+ In this case, with the optimization, note that after the first commit:
+ * MERGE_SIDE1 remembers olddir/ -> newdir/
+ * MERGE_SIDE1 has cached olddir/newfile -> newdir/newfile
+ (NOT oldfile -> newdir/newfile; compare to case with
+ (p->status == 'R' && new_path) in possibly_cache_new_pair())
+
+ Given the cached rename noted above, the second merge can proceed as
+ expected without needing to perform rename detection from A -> A'.
+
+Case 3: MERGE_SIDE1 adds new file to old dir, MERGE_SIDE2 renames old dir
+
+ This case looks like this:
+
+ MERGE_BASE: E, Has olddir/
+ MERGE_SIDE1: G, Adds olddir/newfile
+ MERGE_SIDE2: A, Renames olddir/ -> newdir/
+ => creates A', With newdir/newfile
+
+ MERGE_BASE: A, Has newdir/, but no notion of newdir/newfile
+ MERGE_SIDE1: A', Has newdir/newfile
+ MERGE_SIDE2: B, Has newdir/, but no notion of newdir/newfile
+ => expected B', with newdir/newfile from A'
+
+ In this case, with the optimization, note that after the first commit there
+ were no renames on MERGE_SIDE1, and any renames on MERGE_SIDE2 are tossed.
+ But the second merge didn't need any renames so this is fine.
+
+Case 4: MERGE_SIDE1 renames file into old dir, MERGE_SIDE2 renames old dir
+
+ This case looks like this:
+
+ MERGE_BASE: E, Has olddir/
+ MERGE_SIDE1: G, Renames oldfile -> olddir/newfile
+ MERGE_SIDE2: A, Renames olddir/ -> newdir/
+ => creates A', With newdir/newfile representing original oldfile
+
+ MERGE_BASE: A, Has oldfile
+ MERGE_SIDE1: A', Has newdir/newfile
+ MERGE_SIDE2: B, Modifies oldfile
+ => expected B', with threeway-merged newdir/newfile from above
+
+ In this case, with the optimization, note that after the first commit:
+ * MERGE_SIDE1 remembers oldfile -> newdir/newfile
+ (NOT oldfile -> olddir/newfile; compare to case of second
+ block under p->status == 'R' in possibly_cache_new_pair())
+ * MERGE_SIDE2 renames are tossed because only MERGE_SIDE1 is remembered
+
+ Given the cached rename noted above, the second merge can proceed as
+ expected without needing to perform rename detection from A -> A'.
+
+Finally, I'll just note here that interactions with the
+skip-irrelevant-renames optimization means we sometimes don't detect
+renames for any files within a directory that was renamed, in which
+case we will not have been able to detect any rename for the directory
+itself. In such a case, we do not know whether the directory was
+renamed; we want to be careful to avoid cacheing some kind of "this
+directory was not renamed" statement. If we did, then a subsequent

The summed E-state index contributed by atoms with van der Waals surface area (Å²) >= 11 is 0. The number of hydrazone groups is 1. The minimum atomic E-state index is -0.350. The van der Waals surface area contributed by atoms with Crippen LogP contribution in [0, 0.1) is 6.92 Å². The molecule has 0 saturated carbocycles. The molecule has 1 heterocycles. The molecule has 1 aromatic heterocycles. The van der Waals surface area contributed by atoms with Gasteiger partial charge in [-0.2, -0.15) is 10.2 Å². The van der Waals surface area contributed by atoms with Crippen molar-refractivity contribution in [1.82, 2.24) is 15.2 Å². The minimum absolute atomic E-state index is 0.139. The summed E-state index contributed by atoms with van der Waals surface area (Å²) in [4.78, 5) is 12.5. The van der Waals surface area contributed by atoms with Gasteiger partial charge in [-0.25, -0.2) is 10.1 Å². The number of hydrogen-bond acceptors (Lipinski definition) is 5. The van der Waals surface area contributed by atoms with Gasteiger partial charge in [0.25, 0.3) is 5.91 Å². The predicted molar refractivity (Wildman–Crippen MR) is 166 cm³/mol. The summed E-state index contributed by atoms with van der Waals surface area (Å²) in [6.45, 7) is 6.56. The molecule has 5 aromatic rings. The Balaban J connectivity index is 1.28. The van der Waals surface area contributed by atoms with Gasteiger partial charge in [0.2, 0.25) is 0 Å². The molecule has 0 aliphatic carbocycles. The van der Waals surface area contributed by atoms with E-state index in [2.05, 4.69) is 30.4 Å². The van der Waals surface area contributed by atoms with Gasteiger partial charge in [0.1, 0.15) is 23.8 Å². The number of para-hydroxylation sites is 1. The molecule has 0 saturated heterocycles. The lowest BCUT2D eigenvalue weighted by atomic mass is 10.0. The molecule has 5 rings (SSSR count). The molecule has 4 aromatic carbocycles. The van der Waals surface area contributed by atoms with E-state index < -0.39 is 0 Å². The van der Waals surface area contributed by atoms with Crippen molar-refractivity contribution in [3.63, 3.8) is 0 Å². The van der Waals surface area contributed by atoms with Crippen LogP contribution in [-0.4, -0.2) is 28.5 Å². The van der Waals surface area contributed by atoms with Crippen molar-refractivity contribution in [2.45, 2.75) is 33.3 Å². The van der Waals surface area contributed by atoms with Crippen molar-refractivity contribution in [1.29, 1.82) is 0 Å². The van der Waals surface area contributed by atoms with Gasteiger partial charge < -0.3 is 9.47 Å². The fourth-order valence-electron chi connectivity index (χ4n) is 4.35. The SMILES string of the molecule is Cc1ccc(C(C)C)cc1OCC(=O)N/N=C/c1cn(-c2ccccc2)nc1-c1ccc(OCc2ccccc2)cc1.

+commit being rebased could add a file to the old directory, and the
+user would expect it to end up in the correct directory -- something
+our erroneous "this directory was not renamed" cache would preclude.
diff --git a/Documentation/technical/sparse-index.txt b/Documentation/technical/sparse-index.txt
new file mode 100644
index 0000000..3b24c1a
--- /dev/null
+++ b/Documentation/technical/sparse-index.txt
@@ -0,0 +1,208 @@
+Git Sparse-Index Design Document
+================================
+
+The sparse-checkout feature allows users to focus a working directory on
+a subset of the files at HEAD. The cone mode patterns, enabled by
+`core.sparseCheckoutCone`, allow for very fast pattern matching to
+discover which files at HEAD belong in the sparse-checkout cone.
+
+Three important scale dimensions for a Git working directory are:
+
+* `HEAD`: How many files are present at `HEAD`?
+
+* Populated: How many files are within the sparse-checkout cone.
+
+* Modified: How many files has the user modified in the working directory?
+
+We will use big-O notation -- O(X) -- to denote how expensive certain
+operations are in terms of these dimensions.
+
+These dimensions are ordered by their magnitude: users (typically) modify
+fewer files than are populated, and we can only populate files at `HEAD`.
+
+Problems occur if there is an extreme imbalance in these dimensions. For
+example, if `HEAD` contains millions of paths but the populated set has
+only tens of thousands, then commands like `git status` and `git add` can
+be dominated by operations that require O(`HEAD`) operations instead of
+O(Populated). Primarily, the cost is in parsing and rewriting the index,
+which is filled primarily with files at `HEAD` that are marked with the
+`SKIP_WORKTREE` bit.
+